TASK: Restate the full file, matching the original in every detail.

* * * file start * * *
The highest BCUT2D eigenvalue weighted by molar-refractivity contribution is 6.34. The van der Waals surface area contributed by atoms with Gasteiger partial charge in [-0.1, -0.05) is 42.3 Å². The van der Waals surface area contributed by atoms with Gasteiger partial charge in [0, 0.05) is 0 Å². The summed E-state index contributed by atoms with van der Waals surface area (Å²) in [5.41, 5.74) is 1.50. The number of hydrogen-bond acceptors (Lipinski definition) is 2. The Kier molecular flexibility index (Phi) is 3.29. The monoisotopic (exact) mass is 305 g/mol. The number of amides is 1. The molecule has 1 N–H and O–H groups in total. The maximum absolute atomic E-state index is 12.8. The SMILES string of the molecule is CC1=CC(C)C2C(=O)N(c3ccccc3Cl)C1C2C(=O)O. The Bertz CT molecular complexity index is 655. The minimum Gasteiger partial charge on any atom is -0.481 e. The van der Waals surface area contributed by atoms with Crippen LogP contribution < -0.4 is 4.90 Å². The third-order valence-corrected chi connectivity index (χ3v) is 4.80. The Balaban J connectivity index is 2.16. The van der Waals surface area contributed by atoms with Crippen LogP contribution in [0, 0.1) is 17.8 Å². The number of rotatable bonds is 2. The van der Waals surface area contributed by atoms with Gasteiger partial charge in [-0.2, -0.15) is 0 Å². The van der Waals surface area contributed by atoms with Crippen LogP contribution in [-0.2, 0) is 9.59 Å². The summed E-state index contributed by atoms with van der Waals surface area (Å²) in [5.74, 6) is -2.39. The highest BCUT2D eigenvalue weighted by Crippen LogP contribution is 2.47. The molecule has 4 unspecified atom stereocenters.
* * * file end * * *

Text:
The highest BCUT2D eigenvalue weighted by molar-refractivity contribution is 6.34. The van der Waals surface area contributed by atoms with Gasteiger partial charge in [-0.1, -0.05) is 42.3 Å². The van der Waals surface area contributed by atoms with Gasteiger partial charge in [0, 0.05) is 0 Å². The summed E-state index contributed by atoms with van der Waals surface area (Å²) in [5.41, 5.74) is 1.50. The number of hydrogen-bond acceptors (Lipinski definition) is 2. The Kier molecular flexibility index (Phi) is 3.29. The monoisotopic (exact) mass is 305 g/mol. The number of amides is 1. The molecule has 1 N–H and O–H groups in total. The maximum absolute atomic E-state index is 12.8. The SMILES string of the molecule is CC1=CC(C)C2C(=O)N(c3ccccc3Cl)C1C2C(=O)O. The Bertz CT molecular complexity index is 655. The minimum Gasteiger partial charge on any atom is -0.481 e. The van der Waals surface area contributed by atoms with Crippen LogP contribution < -0.4 is 4.90 Å². The third-order valence-corrected chi connectivity index (χ3v) is 4.80. The Balaban J connectivity index is 2.16. The van der Waals surface area contributed by atoms with Crippen LogP contribution in [0, 0.1) is 17.8 Å². The number of rotatable bonds is 2. The van der Waals surface area contributed by atoms with Gasteiger partial charge in [-0.2, -0.15) is 0 Å². The van der Waals surface area contributed by atoms with Crippen LogP contribution in [-0.2, 0) is 9.59 Å². The summed E-state index contributed by atoms with van der Waals surface area (Å²) in [5.74, 6) is -2.39. The highest BCUT2D eigenvalue weighted by Crippen LogP contribution is 2.47. The molecule has 4 unspecified atom stereocenters.